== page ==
April 18, 2014

Washington Budget Report: Jan. 29, 2013

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Debt Limit Plan Offers Constructive Shift in Focus

Worries over a looming debt limit crisis have eased as the result of a House vote to suspend the limit until May 18 and then automatically raise it to accommodate any additional borrowing up to that point.
 
The GOP plan, approved last Wednesday on a 285-144 vote, was a departure from House Republicans’ previous insistence that a debt limit increase would have to be accompanied by an equal amount of cuts in spending. The Senate is expected to approve the new legislation this week, and President Obama has indicated he does not oppose it.
 
The legislation also calls for withholding pay from members of Congress if their chamber fails to pass a budget blueprint by April 15.
 
Concord Coalition Executive Director Robert L. Bixby has called the Republican plan “a constructive shift of focus away from threats of default and towards the need for a budget.” Concord has also urged elected officials to reform the debt limit process, which has proven to be ineffective.
 
A day before the vote, the House Ways and Means Committee heard testimony on debt limit issues.
 
William Hoagland, senior vice president of the Bipartisan Policy Center, offered a timely warning: “We at BPC strongly believe that the imbalance in our federal ledger does need to be addressed. Prolonged negotiation over the debt limit, however, has the potential for substantial downsides to our economy – increased uncertainty, instability in the markets, disruption to individual and families’ lives – and our standing in the world as having the currency of choice.”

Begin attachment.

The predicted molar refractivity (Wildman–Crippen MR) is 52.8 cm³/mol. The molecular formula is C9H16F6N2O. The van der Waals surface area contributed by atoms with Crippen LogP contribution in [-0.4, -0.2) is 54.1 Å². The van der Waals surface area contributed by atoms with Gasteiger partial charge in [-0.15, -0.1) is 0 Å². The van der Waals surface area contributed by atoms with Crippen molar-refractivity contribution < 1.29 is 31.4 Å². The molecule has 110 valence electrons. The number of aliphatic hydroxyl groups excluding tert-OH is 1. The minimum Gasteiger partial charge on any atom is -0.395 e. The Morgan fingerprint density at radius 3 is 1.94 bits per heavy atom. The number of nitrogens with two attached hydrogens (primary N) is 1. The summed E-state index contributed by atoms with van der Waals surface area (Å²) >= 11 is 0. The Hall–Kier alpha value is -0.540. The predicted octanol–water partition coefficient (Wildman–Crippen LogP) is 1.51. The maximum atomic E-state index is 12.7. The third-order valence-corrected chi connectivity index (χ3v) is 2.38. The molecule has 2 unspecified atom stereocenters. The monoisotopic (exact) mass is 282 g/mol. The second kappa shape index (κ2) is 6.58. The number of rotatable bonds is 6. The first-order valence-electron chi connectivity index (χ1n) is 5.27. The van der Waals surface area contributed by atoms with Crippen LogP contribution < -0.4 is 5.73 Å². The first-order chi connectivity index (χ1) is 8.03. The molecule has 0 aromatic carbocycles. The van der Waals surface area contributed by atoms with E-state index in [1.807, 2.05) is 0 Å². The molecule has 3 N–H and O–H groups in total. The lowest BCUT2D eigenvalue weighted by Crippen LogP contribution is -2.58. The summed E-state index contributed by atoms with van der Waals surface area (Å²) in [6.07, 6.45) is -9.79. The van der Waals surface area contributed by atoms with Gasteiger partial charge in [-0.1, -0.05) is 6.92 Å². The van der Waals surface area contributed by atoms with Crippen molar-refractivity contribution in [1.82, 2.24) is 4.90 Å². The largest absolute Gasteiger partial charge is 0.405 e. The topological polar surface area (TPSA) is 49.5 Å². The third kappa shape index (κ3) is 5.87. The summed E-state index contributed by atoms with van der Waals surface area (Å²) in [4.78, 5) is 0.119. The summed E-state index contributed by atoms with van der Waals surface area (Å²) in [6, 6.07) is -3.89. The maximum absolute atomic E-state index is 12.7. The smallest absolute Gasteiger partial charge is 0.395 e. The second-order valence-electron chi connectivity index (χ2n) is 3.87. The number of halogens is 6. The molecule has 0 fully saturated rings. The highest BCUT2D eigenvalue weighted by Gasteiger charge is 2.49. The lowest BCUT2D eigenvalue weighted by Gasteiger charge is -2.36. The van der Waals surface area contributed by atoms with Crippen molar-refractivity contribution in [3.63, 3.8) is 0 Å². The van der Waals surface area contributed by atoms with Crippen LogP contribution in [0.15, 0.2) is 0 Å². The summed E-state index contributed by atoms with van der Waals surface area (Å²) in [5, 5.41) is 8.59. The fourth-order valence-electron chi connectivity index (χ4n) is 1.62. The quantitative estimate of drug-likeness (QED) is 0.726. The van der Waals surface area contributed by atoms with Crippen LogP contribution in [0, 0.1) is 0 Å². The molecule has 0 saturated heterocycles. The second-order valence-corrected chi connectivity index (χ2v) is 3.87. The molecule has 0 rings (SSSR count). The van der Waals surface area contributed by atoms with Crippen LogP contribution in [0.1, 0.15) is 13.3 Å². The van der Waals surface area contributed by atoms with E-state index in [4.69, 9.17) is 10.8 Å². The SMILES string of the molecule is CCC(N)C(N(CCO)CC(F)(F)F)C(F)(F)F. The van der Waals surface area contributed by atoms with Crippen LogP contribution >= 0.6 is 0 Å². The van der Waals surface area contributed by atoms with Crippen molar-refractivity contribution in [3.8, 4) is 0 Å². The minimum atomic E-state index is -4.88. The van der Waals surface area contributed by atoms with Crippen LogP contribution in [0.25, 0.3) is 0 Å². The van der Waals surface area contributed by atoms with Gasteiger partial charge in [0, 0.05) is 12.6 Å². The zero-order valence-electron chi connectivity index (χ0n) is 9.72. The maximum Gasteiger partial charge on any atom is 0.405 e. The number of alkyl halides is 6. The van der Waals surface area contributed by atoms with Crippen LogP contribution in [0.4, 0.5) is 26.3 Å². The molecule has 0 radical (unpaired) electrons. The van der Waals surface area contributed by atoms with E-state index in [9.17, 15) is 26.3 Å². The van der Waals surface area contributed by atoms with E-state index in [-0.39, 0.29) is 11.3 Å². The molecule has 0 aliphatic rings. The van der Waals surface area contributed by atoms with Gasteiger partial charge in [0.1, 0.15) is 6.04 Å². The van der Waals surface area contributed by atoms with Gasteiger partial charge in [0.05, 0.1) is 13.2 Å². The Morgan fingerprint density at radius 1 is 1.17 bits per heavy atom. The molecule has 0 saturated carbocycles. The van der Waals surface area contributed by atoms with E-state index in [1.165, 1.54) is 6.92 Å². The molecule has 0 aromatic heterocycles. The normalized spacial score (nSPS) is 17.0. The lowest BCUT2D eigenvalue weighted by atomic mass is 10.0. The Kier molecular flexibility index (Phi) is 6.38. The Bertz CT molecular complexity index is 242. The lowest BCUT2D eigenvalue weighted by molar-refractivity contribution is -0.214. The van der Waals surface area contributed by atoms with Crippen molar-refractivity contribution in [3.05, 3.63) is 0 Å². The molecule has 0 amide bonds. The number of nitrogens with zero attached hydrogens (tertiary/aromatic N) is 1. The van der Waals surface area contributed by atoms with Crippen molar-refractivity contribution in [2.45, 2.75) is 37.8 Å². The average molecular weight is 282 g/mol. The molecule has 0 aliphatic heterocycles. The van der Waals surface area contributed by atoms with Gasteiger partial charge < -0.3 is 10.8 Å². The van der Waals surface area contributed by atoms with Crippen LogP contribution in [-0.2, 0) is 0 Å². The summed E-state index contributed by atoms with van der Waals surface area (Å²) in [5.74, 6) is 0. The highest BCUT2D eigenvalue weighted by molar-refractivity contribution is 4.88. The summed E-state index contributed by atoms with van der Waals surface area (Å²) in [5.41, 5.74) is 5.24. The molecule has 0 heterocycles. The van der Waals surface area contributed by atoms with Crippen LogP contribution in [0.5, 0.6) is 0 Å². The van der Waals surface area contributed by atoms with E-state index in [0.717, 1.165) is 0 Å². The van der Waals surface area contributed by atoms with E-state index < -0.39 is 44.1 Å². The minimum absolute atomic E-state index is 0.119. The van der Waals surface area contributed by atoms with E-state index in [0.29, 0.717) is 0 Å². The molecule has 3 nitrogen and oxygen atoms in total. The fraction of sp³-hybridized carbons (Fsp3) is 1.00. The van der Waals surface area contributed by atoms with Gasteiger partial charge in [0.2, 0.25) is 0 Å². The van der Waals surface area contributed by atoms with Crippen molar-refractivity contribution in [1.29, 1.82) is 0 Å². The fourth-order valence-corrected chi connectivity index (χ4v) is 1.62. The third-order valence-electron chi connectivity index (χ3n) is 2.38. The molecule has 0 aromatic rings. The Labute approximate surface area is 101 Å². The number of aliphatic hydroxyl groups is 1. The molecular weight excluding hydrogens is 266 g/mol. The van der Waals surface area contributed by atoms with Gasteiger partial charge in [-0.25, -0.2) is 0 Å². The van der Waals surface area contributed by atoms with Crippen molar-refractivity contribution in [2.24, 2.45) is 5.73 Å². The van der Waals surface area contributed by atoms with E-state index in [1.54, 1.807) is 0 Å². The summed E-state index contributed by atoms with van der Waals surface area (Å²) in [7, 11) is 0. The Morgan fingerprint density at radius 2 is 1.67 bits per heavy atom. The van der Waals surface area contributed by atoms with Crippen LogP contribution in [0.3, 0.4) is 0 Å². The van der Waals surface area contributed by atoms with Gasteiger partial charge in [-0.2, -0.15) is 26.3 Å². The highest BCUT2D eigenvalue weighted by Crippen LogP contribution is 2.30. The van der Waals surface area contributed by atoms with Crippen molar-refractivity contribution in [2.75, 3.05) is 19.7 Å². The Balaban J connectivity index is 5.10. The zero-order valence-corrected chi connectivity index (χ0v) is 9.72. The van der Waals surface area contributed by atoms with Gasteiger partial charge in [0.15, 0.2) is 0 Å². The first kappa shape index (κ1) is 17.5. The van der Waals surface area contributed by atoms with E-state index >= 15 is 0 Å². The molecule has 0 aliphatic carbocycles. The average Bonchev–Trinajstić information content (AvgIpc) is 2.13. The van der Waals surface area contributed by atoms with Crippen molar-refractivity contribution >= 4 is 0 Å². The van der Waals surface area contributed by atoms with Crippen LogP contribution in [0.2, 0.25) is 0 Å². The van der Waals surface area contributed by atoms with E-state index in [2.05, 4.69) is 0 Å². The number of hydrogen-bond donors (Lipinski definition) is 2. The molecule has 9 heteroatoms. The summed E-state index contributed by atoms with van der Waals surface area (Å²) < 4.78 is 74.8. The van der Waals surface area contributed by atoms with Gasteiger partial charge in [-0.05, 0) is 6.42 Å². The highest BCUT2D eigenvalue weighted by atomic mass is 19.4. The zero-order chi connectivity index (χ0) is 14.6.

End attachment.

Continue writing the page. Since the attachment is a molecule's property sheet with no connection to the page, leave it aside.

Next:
Simon Johnson, a professor at the Massachusetts Institute of Technology, expressed well-founded concerns as well: “Repeating a showdown over the debt ceiling every three to six months is sure to prolong the agony of the economic recovery. In fact, this would be one of the worst possible economic policies imaginable.”
 
J.D. Foster, a senior fellow at the Heritage Foundation, stressed the need for changes in Social Security and Medicare. Lee Casey, a partner at the law firm BakerHostetler, disagreed with the theory that the 14th Amendment gives the President constitutional authority to raise federal debt without congressional approval.

Lawmakers Promise to Pursue Budget Resolutions

As Congress considered the “No Budget, No Pay” provision in the debt limit legislation, leaders on both sides of the Capitol publicly committed last week to passing a budget resolution this year.

A budget resolution is a non-binding blueprint that establishes funding levels to guide Congress as it considers spending and revenue legislation during the year. It is not signed by the President, however, and does not have the force of law.

Senate Budget Committee Chair Patty Murray (D-Wash.) said that the Senate would “return to regular order and move a budget resolution through the Budget Committee and to the Senate floor.” In a memo to her Senate colleagues, Murray said that any budget deal should be balanced and that the next steps should include “equal amounts of responsible spending cuts and new revenue from the wealthiest Americans.”